The Treasuries: Poetry Anthologies and the Making of British Culture by Clare Bucknell - review by Richard Davenport-Hines

Richard Davenport-Hines

Compile, O Muse

The Treasuries: Poetry Anthologies and the Making of British Culture


Head of Zeus 352pp £27.99

Poetry used to be a central component of national identity. Gerard Manley Hopkins likened a great poem by an Englishman to a great battle won by English soldiers. The English were ‘pre-eminently a poetical nation’, declared a 20th-century Oxford Professor of Poetry. ‘The only poetical literature which could compare with that of England was the ancient Greek.’ The supposed supremacy of English poetry, and its part in fashioning a sense of national exceptionalism, is one of the themes of Clare Bucknell’s cultural history of anthology-making.

Meleager was Europe’s first anthologist. He compiled, in the first century BC, an Anthologia, or garland, of epigrammatical verses drawn from forty-seven Greek writers. In Tudor England, literate people began to organise their book knowledge by copying striking sentences and educative paragraphs into their own private records. Entries were arranged under subject headings to facilitate easy reference. Songes and Sonettes of 1557, the first printed anthology of English poetry, also known as Tottel’s Miscellany, was drawn from manuscripts held in private hands.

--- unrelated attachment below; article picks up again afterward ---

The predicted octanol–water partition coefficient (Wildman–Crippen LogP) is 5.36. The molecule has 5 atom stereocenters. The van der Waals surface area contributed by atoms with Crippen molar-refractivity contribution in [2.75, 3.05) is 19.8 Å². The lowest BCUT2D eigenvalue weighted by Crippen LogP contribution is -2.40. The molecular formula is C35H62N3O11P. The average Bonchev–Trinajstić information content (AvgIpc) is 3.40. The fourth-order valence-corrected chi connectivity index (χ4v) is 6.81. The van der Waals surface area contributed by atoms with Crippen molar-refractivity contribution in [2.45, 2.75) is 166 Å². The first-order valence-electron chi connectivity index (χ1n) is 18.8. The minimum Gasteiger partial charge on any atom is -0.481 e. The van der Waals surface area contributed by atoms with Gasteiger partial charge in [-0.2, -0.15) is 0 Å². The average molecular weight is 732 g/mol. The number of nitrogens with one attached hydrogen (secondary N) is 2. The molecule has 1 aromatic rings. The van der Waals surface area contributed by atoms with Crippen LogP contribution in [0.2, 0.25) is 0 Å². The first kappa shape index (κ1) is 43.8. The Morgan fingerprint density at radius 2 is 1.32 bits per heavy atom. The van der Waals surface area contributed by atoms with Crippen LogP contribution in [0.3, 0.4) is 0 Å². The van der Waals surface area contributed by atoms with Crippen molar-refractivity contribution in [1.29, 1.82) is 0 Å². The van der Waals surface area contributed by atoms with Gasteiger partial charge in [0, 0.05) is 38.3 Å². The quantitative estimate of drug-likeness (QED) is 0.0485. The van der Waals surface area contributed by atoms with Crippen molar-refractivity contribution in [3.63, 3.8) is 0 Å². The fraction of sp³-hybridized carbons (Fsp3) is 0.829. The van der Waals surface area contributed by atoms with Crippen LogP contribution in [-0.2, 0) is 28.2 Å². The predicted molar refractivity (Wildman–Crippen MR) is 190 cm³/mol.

Thereafter, anthologies took different forms and served different purposes. One branch specialised in nihilistic lampoons and vituperative satires of those in authority. Beginning with an angry, scurrilous series entitled Poems on Affairs of State, published between 1689 and 1707, and continuing with The Foundling Hospital of Wit (1743),

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